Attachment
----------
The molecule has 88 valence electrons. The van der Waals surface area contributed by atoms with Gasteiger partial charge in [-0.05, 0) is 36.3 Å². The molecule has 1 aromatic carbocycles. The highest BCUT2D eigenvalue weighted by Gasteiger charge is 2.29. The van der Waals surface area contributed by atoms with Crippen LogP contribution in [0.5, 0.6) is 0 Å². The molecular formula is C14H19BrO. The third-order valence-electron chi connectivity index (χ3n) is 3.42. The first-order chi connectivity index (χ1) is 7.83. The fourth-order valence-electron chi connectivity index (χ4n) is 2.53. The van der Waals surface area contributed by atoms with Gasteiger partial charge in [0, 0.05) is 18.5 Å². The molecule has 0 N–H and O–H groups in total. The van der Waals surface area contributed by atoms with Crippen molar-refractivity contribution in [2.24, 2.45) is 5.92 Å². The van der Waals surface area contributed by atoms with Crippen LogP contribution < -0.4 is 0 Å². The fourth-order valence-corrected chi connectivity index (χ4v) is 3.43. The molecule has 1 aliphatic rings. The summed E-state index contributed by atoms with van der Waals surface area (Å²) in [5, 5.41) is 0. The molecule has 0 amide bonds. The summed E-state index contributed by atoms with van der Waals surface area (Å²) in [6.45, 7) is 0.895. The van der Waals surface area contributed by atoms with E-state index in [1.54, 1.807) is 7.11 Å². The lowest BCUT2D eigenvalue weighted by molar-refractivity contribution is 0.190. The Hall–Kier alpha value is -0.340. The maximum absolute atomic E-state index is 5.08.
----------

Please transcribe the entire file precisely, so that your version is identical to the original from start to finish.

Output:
The molecule has 88 valence electrons. The van der Waals surface area contributed by atoms with Gasteiger partial charge in [-0.05, 0) is 36.3 Å². The molecule has 1 aromatic carbocycles. The highest BCUT2D eigenvalue weighted by Gasteiger charge is 2.29. The van der Waals surface area contributed by atoms with Crippen LogP contribution in [0.5, 0.6) is 0 Å². The molecular formula is C14H19BrO. The third-order valence-electron chi connectivity index (χ3n) is 3.42. The first-order chi connectivity index (χ1) is 7.83. The fourth-order valence-electron chi connectivity index (χ4n) is 2.53. The van der Waals surface area contributed by atoms with Gasteiger partial charge in [0, 0.05) is 18.5 Å². The molecule has 0 N–H and O–H groups in total. The van der Waals surface area contributed by atoms with Crippen molar-refractivity contribution in [2.24, 2.45) is 5.92 Å². The van der Waals surface area contributed by atoms with Crippen LogP contribution < -0.4 is 0 Å². The fourth-order valence-corrected chi connectivity index (χ4v) is 3.43. The molecule has 1 aliphatic rings. The summed E-state index contributed by atoms with van der Waals surface area (Å²) in [5, 5.41) is 0. The molecule has 0 amide bonds. The summed E-state index contributed by atoms with van der Waals surface area (Å²) in [6.45, 7) is 0.895. The van der Waals surface area contributed by atoms with E-state index in [1.54, 1.807) is 7.11 Å². The lowest BCUT2D eigenvalue weighted by molar-refractivity contribution is 0.190. The Hall–Kier alpha value is -0.340. The maximum absolute atomic E-state index is 5.08.